In general, for film making if there were 2 lenses the same price and one had IS while one had even slightly better glass, I would go for the better glass.

For hand holding IS really does help though.
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Old May 13th, 2010, 12:00 PM   #84
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James,

What are your thoughts on the Tamron 17-50mm f/2.8 with or without stabilization?... the difference is 200 us dollars?

or in other words the lenses would be the same brand, length and f-stop with the only difference being the stabilization.

Thanks
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Old May 13th, 2010, 12:26 PM   #85
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I've been shooting for a while, trying out different lenses. Here's what I've decided (most of what I shoot is interviews and doc style material).

The lens that is on my camera 80% of the time (when not shooting interviews) is the Canon 24-70 2.8. It's a great lens and works well to be able to shoot somewhat wide but be able to have a zoom at the ready.

Next is the Canon 70-200 2.8. This is my go to for interviews. Creates a beautifully shallow image. If the interviewee isn't moving too much and the camera can remain stationary, this is a great lens for interviews. If I need to move the camera during the interview or if the person keeps moving in and out of focus I'll go back to the 24-70.

Finally the Canon 50mm 1.8. Great lens for lower light, or when you don't need a zoom (planned shots). I think it's about the best bang for the buck that I've found.

So right now those are the three that I have with me at all times.
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Old May 13th, 2010, 03:27 PM   #86
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Maybe this is crazy, but I've started shooting my TV show (two guys just talking about a movie they just saw) with the Canon 50mm 1.8.

It is great with no light outside a movie theater at night. And anyone around us are just a blur.

But my favorite lens right now is the Lensbaby 2.0. I just haven't figured out where I'm going to use it for my work. It was cheap on Amazon, so, I bought it last month.

I speculate that you could shoot handheld with it for several minutes and maintain follow focus pretty well within the sweet spot. I did this walking around the yard following my daughter and the video was very cool.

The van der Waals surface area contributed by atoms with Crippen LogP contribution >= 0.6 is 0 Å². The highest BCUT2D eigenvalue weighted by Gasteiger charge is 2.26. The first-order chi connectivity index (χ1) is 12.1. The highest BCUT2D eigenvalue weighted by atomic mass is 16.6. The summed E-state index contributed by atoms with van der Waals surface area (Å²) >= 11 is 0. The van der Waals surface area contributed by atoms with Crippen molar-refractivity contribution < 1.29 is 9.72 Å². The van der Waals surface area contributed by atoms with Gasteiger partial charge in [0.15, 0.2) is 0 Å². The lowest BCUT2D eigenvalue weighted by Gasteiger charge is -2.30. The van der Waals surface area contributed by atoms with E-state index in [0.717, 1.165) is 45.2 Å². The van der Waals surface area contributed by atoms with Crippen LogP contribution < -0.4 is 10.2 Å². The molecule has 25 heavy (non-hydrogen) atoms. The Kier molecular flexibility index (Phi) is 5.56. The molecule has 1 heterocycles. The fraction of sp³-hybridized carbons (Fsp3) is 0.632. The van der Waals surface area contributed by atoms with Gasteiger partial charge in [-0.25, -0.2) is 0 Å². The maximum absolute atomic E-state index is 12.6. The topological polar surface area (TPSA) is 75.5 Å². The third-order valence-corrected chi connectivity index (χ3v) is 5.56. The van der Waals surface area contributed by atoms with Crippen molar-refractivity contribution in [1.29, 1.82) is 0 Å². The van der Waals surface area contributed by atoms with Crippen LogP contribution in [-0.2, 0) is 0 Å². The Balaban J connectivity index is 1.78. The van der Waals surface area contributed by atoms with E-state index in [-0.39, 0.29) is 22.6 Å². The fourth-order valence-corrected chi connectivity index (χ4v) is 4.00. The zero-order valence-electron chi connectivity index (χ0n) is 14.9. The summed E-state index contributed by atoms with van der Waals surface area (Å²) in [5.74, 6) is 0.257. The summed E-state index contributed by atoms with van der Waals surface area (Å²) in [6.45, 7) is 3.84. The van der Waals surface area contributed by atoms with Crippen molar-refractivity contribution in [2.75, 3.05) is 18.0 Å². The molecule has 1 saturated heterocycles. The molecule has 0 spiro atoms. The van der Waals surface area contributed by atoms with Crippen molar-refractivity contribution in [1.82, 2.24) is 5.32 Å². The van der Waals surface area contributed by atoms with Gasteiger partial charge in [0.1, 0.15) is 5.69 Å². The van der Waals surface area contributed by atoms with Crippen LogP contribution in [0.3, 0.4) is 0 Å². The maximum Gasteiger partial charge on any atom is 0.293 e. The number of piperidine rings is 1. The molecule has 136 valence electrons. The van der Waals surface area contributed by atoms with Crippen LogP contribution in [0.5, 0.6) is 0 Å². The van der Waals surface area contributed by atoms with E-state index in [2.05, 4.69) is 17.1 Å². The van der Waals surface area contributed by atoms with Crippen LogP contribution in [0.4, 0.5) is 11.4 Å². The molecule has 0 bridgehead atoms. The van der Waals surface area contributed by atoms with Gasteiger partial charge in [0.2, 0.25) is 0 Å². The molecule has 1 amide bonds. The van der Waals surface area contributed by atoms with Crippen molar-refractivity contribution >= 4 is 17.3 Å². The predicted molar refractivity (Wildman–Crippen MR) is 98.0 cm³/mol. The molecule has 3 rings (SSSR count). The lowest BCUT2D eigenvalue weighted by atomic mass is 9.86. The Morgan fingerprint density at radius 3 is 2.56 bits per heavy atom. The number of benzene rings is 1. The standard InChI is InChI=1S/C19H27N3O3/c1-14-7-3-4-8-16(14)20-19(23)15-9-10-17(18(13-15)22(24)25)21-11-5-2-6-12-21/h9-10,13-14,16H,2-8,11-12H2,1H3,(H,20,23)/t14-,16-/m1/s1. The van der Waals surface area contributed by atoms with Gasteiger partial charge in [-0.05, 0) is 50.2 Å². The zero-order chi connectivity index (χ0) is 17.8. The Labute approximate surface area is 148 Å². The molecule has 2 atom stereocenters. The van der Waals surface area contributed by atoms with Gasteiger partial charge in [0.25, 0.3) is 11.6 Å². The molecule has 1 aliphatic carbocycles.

Anyone using the Lensbaby for video?
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Old May 13th, 2010, 04:44 PM   #87
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Quote:
Originally Posted by Thad Parnell View Post
James,

What are your thoughts on the Tamron 17-50mm f/2.8 with or without stabilization?... the difference is 200 us dollars?

or in other words the lenses would be the same brand, length and f-stop with the only difference being the stabilization.

Thanks
If you just look at the numbers then the VC looks like the only difference, however the general view is that the non-VC variant is sharper and generally a better performer.

The thing about stabilisation is that it becomes more necessary the greater the focal length of the lens, so on a wide to normal lens, it's not a must-have feature in my opinion.

Personally I would take the non VC and spend the money on another lens to fill a gap in your range, but that's just me.
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Old June 4th, 2010, 10:16 AM   #88
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4 lenses already!

I have recently purchased a Sigma 150mm maco at HK$4,500 (US$577). It is not just a maco lens for shooting little insects. It produces very sharp image and very good colour. It could be used to shoot portraits and performances. It is used to create a blurred background when I do not want to use the Canon 55-250mm

Tamron 17-50 VC
Canon 55-250mm IS
Canon 24mm f2.8 &
Sigma 150mm maco
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Old June 7th, 2010, 03:57 AM   #89
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Easy for me to chose 3, would want 2 others eventually though.

Canon EF-S 17-55 f2.8 IS
Canon 50mm f1.2
Canon 70-200mm 2.8 IS mkii

I'm sure I could do almost everything I want with this set, well other than serious macro work.
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Old August 10th, 2010, 02:05 PM   #90
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If I have a choice I would buy most lens fixed/ prime.

Anyway, I now have a 17-50 Tamron, 70-200mm Tamron, 90mm Tamron, 24mm Nikkon and 30mm Sigma.

Out of all these lens, they all have different purpose. If you want three lens, I would suggest just getting one lens that will cover wide to zoom, the sigma 17-70 F2.8 sounds like a good choice. The reason is that it is really hard to just live on 3 lens.